“Great Prince,” said Imlac, “I shall speak the truth. I know not one of all your attendants who does not lament the hour when he entered this retreat. I am less unhappy than the rest, because I have a mind replete with images, which I can vary and combine at pleasure. I can amuse my solitude by the renovation of the knowledge which begins to fade from my memory, and by recollection of the accidents of my past life. Yet all this ends in the sorrowful consideration that my acquirements are now useless, and that none of my pleasures can be again enjoyed. The rest, whose minds have no impression but of the present moment, are either corroded by malignant passions or sit stupid in the gloom of perpetual vacancy.”
“What passions can infest those,” said the Prince, “who have no rivals? We are in a place where impotence precludes malice, and where all envy is repressed by community of enjoyments.”
“There may be community,” said Imlac, “of material possessions, but there can never be community of love or of esteem. It must happen that one will please more than another; he that knows himself despised will always be envious, and still more envious and malevolent if he is condemned to live in the presence of those who despise him. The invitations by which they allure others to a state which they feel to be wretched, proceed from the natural malignity of hopeless misery. They are weary of themselves and of each other, and expect to find relief in new companions. They envy the liberty which their folly has forfeited, and would gladly see all mankind imprisoned like themselves.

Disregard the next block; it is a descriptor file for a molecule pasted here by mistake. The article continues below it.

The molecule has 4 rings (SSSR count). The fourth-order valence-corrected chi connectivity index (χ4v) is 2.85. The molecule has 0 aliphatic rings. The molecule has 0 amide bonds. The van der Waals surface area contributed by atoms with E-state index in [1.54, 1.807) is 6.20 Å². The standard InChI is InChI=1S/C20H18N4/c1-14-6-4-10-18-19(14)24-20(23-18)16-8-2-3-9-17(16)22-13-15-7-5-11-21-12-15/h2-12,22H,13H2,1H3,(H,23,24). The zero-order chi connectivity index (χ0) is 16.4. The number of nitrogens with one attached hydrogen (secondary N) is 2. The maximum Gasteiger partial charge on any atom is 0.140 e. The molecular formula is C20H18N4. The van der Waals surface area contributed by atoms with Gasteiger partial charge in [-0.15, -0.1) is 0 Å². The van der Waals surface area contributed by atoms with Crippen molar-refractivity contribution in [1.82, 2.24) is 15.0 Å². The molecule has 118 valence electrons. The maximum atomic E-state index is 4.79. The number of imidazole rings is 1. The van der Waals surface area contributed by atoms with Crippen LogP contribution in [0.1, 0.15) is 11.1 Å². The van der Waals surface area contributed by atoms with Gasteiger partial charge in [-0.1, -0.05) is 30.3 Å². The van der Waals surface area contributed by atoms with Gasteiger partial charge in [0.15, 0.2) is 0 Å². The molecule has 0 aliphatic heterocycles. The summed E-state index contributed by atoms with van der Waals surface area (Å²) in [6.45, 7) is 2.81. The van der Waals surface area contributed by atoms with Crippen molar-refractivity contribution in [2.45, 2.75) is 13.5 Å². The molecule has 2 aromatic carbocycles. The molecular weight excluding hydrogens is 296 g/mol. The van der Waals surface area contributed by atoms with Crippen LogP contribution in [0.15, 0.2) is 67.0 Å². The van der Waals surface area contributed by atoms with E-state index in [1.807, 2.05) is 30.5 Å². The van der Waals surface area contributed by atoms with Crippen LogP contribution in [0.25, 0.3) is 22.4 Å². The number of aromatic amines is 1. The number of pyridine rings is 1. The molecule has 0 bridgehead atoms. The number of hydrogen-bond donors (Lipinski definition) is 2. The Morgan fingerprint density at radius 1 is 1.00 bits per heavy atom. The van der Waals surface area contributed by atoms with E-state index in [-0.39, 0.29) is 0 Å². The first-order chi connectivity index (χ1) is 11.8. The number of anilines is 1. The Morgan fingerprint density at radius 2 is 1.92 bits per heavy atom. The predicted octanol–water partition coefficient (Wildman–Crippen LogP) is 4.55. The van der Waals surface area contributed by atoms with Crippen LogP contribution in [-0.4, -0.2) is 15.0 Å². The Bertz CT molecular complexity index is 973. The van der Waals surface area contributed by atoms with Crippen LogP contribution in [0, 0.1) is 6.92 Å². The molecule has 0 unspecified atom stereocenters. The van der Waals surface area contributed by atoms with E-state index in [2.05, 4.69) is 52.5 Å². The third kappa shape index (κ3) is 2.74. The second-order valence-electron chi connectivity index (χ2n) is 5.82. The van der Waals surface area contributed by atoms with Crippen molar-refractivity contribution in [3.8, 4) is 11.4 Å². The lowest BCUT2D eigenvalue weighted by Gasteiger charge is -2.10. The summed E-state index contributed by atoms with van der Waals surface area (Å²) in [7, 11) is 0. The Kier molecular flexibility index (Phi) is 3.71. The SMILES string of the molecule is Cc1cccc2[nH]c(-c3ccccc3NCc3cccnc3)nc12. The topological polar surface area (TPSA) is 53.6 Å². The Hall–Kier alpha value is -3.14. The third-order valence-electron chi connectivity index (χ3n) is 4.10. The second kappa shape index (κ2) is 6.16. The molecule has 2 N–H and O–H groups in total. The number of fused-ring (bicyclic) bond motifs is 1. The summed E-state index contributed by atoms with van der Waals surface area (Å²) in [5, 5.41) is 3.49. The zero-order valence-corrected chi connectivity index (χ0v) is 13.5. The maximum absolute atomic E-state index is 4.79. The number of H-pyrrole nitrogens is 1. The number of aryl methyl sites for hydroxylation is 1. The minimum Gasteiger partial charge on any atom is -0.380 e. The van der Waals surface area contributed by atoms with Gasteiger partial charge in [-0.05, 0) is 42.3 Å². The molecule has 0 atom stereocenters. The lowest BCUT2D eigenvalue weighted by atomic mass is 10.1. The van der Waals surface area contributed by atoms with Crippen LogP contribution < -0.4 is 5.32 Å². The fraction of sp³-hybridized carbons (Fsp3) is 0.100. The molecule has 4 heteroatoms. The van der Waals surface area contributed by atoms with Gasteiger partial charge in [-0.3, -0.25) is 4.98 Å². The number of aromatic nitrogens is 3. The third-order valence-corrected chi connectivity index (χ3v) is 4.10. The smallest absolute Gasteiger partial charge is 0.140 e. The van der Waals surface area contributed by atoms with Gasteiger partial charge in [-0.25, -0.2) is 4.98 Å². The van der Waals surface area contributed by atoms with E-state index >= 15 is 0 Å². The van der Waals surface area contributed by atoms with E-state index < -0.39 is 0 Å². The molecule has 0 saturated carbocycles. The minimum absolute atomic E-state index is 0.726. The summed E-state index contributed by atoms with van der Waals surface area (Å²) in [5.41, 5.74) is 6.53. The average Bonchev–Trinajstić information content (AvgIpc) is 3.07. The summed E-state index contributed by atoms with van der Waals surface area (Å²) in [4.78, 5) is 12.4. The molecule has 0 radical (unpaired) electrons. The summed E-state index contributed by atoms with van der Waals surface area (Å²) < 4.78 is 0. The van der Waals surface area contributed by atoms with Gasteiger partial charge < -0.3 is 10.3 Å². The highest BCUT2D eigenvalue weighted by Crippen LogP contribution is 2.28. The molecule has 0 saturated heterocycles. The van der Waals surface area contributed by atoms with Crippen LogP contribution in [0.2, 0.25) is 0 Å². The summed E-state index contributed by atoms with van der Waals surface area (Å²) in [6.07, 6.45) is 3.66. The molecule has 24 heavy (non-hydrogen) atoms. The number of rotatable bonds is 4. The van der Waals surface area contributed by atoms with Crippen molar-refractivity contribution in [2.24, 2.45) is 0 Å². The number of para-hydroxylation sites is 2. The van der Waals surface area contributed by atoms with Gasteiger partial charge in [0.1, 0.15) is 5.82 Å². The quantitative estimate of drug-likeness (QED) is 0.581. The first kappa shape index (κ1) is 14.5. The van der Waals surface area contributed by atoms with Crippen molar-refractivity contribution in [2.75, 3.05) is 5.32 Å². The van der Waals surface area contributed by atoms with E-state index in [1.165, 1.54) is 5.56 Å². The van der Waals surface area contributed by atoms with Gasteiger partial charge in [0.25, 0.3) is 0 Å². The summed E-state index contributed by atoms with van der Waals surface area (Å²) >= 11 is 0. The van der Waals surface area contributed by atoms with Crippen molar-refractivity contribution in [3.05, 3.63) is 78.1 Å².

“From this crime, however, I am wholly free. No man can say that he is wretched by my persuasion. I look with pity on the crowds who are annually soliciting admission to captivity, and wish that it were lawful for me to warn them of their danger.”
“My dear Imlac,” said the Prince, “I will open to thee my whole heart. I have long meditated an escape from the Happy Valley. I have examined the mountain on every side, but find myself insuperably barred — teach me the way to break my prison; thou shalt be the companion of my flight, the guide of my rambles, the partner of my fortune, and my sole director in the CHOICE OF LIFE.